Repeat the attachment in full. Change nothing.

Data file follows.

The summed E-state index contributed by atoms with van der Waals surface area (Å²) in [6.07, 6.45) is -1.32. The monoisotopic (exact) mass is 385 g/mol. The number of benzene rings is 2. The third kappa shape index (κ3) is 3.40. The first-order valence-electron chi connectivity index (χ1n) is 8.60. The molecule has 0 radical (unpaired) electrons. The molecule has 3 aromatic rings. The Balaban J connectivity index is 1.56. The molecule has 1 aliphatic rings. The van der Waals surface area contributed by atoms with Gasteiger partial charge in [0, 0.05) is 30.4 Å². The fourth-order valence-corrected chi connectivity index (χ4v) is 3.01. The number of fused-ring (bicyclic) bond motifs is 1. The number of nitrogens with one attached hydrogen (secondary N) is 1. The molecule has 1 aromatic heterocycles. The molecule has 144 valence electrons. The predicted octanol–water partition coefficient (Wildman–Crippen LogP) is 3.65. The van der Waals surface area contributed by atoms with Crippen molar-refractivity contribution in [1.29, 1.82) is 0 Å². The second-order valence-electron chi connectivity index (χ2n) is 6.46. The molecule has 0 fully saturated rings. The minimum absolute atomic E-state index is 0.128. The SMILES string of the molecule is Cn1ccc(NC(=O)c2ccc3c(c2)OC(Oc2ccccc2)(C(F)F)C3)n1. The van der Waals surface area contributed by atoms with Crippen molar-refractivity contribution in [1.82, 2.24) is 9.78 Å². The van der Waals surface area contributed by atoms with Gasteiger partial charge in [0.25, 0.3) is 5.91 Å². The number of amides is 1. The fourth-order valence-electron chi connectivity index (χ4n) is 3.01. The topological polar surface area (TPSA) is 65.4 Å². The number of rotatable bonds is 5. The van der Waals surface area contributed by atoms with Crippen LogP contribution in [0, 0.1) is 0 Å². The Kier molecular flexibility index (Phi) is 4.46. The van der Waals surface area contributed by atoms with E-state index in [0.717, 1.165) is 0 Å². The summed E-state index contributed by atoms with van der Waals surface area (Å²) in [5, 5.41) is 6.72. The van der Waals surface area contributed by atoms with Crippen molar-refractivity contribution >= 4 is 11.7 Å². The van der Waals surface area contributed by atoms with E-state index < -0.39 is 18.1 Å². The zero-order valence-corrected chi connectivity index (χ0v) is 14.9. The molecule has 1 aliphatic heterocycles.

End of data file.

The summed E-state index contributed by atoms with van der Waals surface area (Å²) in [6.07, 6.45) is -1.32. The monoisotopic (exact) mass is 385 g/mol. The number of benzene rings is 2. The third kappa shape index (κ3) is 3.40. The first-order valence-electron chi connectivity index (χ1n) is 8.60. The molecule has 0 radical (unpaired) electrons. The molecule has 3 aromatic rings. The Balaban J connectivity index is 1.56. The molecule has 1 aliphatic rings. The van der Waals surface area contributed by atoms with Gasteiger partial charge in [0, 0.05) is 30.4 Å². The fourth-order valence-corrected chi connectivity index (χ4v) is 3.01. The number of fused-ring (bicyclic) bond motifs is 1. The number of nitrogens with one attached hydrogen (secondary N) is 1. The molecule has 1 aromatic heterocycles. The molecule has 144 valence electrons. The predicted octanol–water partition coefficient (Wildman–Crippen LogP) is 3.65. The van der Waals surface area contributed by atoms with Crippen molar-refractivity contribution in [1.29, 1.82) is 0 Å². The second-order valence-electron chi connectivity index (χ2n) is 6.46. The molecule has 0 fully saturated rings. The minimum absolute atomic E-state index is 0.128. The SMILES string of the molecule is Cn1ccc(NC(=O)c2ccc3c(c2)OC(Oc2ccccc2)(C(F)F)C3)n1. The van der Waals surface area contributed by atoms with Crippen molar-refractivity contribution in [1.82, 2.24) is 9.78 Å². The van der Waals surface area contributed by atoms with Gasteiger partial charge in [0.25, 0.3) is 5.91 Å². The number of amides is 1. The fourth-order valence-electron chi connectivity index (χ4n) is 3.01. The topological polar surface area (TPSA) is 65.4 Å². The number of rotatable bonds is 5. The van der Waals surface area contributed by atoms with Crippen LogP contribution in [0, 0.1) is 0 Å². The Kier molecular flexibility index (Phi) is 4.46. The van der Waals surface area contributed by atoms with E-state index in [0.717, 1.165) is 0 Å². The summed E-state index contributed by atoms with van der Waals surface area (Å²) in [5, 5.41) is 6.72. The van der Waals surface area contributed by atoms with Crippen molar-refractivity contribution >= 4 is 11.7 Å². The van der Waals surface area contributed by atoms with E-state index < -0.39 is 18.1 Å². The zero-order valence-corrected chi connectivity index (χ0v) is 14.9. The molecule has 1 aliphatic heterocycles.